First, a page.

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Damon Linker on Philosophy and the Far Right
A low bureaucrat comments on the high
Damon Linker is a pundit who works for a non-partisan open society NGO called the Niskanen center, and who participates on a weekly podcast for The Bulwark, a centrist publication launched to counter the various pro-Trump publications like American Greatness. I had no idea who Linker was until I learned Steven Pinker had blocked me on twitter and headed over to review his timeline, where I discovered a tweet promoting an article series by Linker on “Philosophy and the Far Right”. From there I learned that Linker had also blocked me. This social ostracism on twitter connotes a status and power differential!
Despite its title, the series is not philosophical but more an opinion piece about personalities associated with the mid-20th century philosopher Leo Strauss. The article includes short profiles on a series of alt-right e-celebs.
As an outsider in both status and philosophical background, I’m never sure what to make of the whole Straussian “thing”, except to conclude that it does seem to be a “thing” in the sense that it’s not so much a philosophical school as it is a high-status mystical social club with rules of decorum, institutional strongholds, sacred texts, etc. The Linker article reinforces the accuracy of this perception for me.
Under Linker’s approach to philosophy, peer review becomes Peer review rather than the review of arguments and evidence by peers. Peer review through gossip is fine, of course. People are always judging and being judged by others. But one shouldn’t mask Peer review with the veil of disinterested philosophy and science.
Linker begins his series by observing that while the Straussian approach to philosophy (reading philosophy and taking it seriously instead of reducing it to historical contingencies like class conflict or “different ways of knowing”) could be dangerous because it exposes students to anti-democratic ideas, this never seemed to be a problem for Linker or his classmates in graduate school. He speculates that this was the case for two reasons. The first is that when he was in school in the ‘90s, the triumph of liberalism was so certain that extreme politics had little allure.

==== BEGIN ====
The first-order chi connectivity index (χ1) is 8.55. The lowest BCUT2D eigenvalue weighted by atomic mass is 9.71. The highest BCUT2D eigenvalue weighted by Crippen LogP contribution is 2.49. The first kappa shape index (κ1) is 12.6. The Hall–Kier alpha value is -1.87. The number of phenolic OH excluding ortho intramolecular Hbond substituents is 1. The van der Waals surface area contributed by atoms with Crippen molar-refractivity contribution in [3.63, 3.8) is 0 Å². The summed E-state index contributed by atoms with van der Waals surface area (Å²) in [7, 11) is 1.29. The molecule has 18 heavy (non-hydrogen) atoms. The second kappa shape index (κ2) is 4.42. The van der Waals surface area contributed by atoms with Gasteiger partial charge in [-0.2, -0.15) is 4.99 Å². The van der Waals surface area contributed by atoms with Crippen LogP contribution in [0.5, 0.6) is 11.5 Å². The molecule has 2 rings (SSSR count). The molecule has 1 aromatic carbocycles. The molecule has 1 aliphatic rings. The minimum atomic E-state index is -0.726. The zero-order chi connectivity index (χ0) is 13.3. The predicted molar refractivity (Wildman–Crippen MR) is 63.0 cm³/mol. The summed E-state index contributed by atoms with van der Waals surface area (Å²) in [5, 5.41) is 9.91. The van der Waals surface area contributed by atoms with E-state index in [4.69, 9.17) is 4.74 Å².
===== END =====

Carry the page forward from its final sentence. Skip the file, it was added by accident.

This is humorous to me because this was probably the same era during which the infamous Straussian bogeymen from the undignified Bush Jr. presidency, whose extremist political agenda was documented by paranoid leftist authors like Shadia Drury, were attending grad school.
It’s also humorous given that the academic radicalism that inspired contemporary leftist identity politics, and which has in turn catalyzed reactionary radicalism since 2016, was being nurtured in universities during the ‘90s. Thanks in part to the quietist prudence of “centrists” like Straussians, we are now suffering the consequences of ‘80s-‘90s leftist culture war academia.
The second reason that Linker and his fellow students weren’t seduced by extremist philosophy was because their Straussian professors taught them the lesson of Glaucon from Plato’s Republic. Linker says the lesson of Glaucon is a long and drawn-out argument but assures the reader that it’s persuasive. The conclusion Socrates draws in dialogue with Glaucon is that one should not seek fulfillment in politics but rather philosophical introspection, to transcend one’s “political hopes”. Linker explains that Straussians are not trying to groom anyone into extremism: